VPR Cafe: Maple Recipes From Vermont Farmers

Mar 31, 2017

It's a hectic time of year for Vermont dairy farmers who also operate sugar houses during maple syrup season.

Food writer, Melissa Pasanen, shares "sugaring" memories from a couple of farmers who also provide recipes for Maple Crackers and Maple Tongue Pickles.

To experience the wonder of maple season first hand, consider visiting The Vermont Maple Festival in St. Albans April 28-30 or St. Johnsbury's World Maple Festival April 29.

Sarah Putnam Maple Crackers

Sarah Putnam of Putnam Hill Farm in Newbury, Vermont created this sweet-salty snack cracker using the family’s maple syrup for her children when they were small. Her son, Dustin, now runs the maple operation under the name Chamberlain Hill Maples.

These crackers are great with cheese, or with butter and jam. The thinner you roll them out, the crisper they’ll be, but don’t sweat it – they’re good on the slightly thicker side, too.

Note: I used King Arthur white whole wheat flour so my crackers came out a little darker and wheatier than Sarah’s original recipe would made with all-purpose; I recommend maybe half and half. If you decide to try using the slightly thirstier white whole wheat flour, add an extra tablespoon of water.

2 ½ cups flour

½ teaspoon fine salt

½ cup (1 stick) unsalted butter, cold and cut into ¼-inch cubes

¼ cup pure maple syrup

¼ cup water

½ teaspoon pure vanilla extract

About two tablespoons coarse kosher salt or flake sea salt such as Maldon, or more to taste

Preheat oven to 400 degrees. Line two cookie sheets with nonstick baking mats or parchment paper, or lightly grease them. Combine flour and fine salt in the bowl of a food processor and pulse once to mix.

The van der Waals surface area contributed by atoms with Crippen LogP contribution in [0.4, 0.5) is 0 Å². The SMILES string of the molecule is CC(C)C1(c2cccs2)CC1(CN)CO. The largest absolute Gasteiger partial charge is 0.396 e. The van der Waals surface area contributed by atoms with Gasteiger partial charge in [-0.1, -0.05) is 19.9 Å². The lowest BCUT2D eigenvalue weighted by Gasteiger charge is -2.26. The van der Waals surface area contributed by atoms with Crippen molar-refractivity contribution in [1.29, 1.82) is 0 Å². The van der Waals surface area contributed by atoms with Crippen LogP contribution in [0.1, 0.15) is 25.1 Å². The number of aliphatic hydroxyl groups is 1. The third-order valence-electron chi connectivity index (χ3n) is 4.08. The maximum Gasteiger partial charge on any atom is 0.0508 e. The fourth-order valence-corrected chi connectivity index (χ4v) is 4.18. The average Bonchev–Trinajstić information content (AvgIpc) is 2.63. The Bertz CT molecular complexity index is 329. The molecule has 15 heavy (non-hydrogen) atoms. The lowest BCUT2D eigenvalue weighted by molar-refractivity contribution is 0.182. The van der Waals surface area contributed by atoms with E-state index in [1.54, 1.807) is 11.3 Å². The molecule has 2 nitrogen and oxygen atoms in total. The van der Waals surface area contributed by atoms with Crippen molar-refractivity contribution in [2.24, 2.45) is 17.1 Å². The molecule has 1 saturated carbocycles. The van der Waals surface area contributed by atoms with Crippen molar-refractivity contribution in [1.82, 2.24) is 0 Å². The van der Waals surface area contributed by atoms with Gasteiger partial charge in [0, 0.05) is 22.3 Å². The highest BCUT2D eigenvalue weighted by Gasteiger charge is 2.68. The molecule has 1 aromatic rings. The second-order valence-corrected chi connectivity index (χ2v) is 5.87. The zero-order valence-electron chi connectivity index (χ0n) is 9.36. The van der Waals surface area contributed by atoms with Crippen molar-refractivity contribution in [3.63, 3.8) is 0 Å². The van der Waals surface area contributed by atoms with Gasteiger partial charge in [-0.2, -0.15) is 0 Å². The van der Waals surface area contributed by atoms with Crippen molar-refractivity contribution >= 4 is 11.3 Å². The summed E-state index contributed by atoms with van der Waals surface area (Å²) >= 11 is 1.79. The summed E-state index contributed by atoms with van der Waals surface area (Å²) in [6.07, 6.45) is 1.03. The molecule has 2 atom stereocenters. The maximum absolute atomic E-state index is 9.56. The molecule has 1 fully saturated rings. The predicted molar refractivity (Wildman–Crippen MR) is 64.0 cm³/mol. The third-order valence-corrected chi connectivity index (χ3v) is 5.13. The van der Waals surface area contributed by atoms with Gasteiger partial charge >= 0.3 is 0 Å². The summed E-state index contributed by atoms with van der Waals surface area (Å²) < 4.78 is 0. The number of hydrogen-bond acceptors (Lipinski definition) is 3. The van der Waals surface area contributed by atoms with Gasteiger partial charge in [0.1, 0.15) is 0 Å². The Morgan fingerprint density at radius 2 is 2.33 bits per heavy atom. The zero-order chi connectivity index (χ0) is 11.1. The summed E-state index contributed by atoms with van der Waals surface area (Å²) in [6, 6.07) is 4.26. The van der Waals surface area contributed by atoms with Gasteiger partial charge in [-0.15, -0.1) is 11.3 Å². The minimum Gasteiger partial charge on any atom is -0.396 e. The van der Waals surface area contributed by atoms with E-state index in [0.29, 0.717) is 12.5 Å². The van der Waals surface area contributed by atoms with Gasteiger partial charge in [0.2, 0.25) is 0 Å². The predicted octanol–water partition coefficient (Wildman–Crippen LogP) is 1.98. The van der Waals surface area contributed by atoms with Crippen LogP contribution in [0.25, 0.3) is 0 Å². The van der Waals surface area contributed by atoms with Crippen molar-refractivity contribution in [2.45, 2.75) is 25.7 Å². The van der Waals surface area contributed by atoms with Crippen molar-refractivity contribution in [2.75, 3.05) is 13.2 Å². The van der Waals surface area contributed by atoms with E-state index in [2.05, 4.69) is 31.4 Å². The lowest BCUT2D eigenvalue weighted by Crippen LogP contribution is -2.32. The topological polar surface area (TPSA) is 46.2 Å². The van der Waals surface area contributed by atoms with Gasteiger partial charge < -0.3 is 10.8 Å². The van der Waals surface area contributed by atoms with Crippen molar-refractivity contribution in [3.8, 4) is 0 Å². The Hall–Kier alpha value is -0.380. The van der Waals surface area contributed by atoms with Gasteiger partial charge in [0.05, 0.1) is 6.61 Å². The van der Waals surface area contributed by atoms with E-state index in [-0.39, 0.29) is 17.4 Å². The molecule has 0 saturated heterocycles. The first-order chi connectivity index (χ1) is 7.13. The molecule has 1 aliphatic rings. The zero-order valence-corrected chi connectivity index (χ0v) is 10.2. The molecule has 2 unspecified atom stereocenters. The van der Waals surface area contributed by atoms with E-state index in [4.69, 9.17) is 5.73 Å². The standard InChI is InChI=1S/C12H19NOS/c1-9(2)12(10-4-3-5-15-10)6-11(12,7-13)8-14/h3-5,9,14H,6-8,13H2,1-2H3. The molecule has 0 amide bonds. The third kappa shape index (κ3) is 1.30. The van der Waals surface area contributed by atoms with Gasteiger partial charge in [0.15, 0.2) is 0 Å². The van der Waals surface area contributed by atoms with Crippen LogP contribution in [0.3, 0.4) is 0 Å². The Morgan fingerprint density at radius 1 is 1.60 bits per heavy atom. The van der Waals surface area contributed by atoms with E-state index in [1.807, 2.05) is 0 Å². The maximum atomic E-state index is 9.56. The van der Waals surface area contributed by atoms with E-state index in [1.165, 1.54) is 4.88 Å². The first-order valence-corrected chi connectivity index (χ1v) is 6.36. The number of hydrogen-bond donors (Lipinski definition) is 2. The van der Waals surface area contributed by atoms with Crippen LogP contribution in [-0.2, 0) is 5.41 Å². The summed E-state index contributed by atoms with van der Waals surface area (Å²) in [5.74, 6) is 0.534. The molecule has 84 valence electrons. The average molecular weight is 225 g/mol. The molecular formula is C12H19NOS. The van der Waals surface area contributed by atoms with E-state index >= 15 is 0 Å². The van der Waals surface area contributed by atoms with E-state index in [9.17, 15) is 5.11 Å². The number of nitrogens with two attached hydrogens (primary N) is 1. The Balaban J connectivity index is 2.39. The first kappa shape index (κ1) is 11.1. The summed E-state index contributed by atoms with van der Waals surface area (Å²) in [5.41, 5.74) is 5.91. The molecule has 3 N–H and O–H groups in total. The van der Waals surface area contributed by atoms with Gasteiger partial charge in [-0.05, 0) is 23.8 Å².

Add butter cubes and use six or seven short pulses to blend until the mixture forms mostly even crumbs; a few larger bits of butter are OK.

Whisk together maple syrup, water and vanilla extract and add to flour mixture. Pulse another five to seven times just until dough comes together in large clumps. Place about half the dough on a lightly floured counter and roll into a rough rectangle as thin as you can, ideally about 1/3-inch thick.

Trim edges to make an even rectangle. Sprinkle dough evenly with about 1 tablespoon coarse or flake salt. Give dough a final light roll to press salt into it and to get to about ¼-inch thickness.

Cut dough into roughly 1 1/2 -inch squares. Place on cookie sheets and bake seven to nine minutes until golden brown at the edge and dry to the touch. Repeat with remaining dough. Makes about 60 1 ½-inch crackers.

Maple Tongue Pickles

Don’t worry they are not made with tongues. Please do note though that I have not tested this recipe.

Many old farm families made tongue pickle; sometimes called "dog’s tongue" pickle. They are actually made from very large cucumbers that have turned yellow, peeled, halved lengthwise and seeds scooped out. They are then soaked after which they become limp and resemble tongues.

Peel nine pounds of ripe cucumbers. Slice lengthwise and scoop out the seeds. Slice them crosswise in half about 4-5 inches in length. Soak slices in a large cooking pot in ½ cup pickling salt and water to cover overnight.

In the morning, bring pot of cucumbers and salted water to a boil and then boil for 5 minutes. Drain them.

In a large non-reactive pot, combine:

3 cups vinegar, either white or cider

2 teaspoons ground cinnamon

1 teaspoon ground allspice

1 teaspoon ground cloves

4 cups dark maple syrup

Bring to a boil and simmer for 30 minutes. Add drained cucumbers and cook at a strong simmer just until translucent. Fill clean canning jars and process as you normally would.

Melissa Pasanen is a freelance writer and food editor for Vermont Life magazine.

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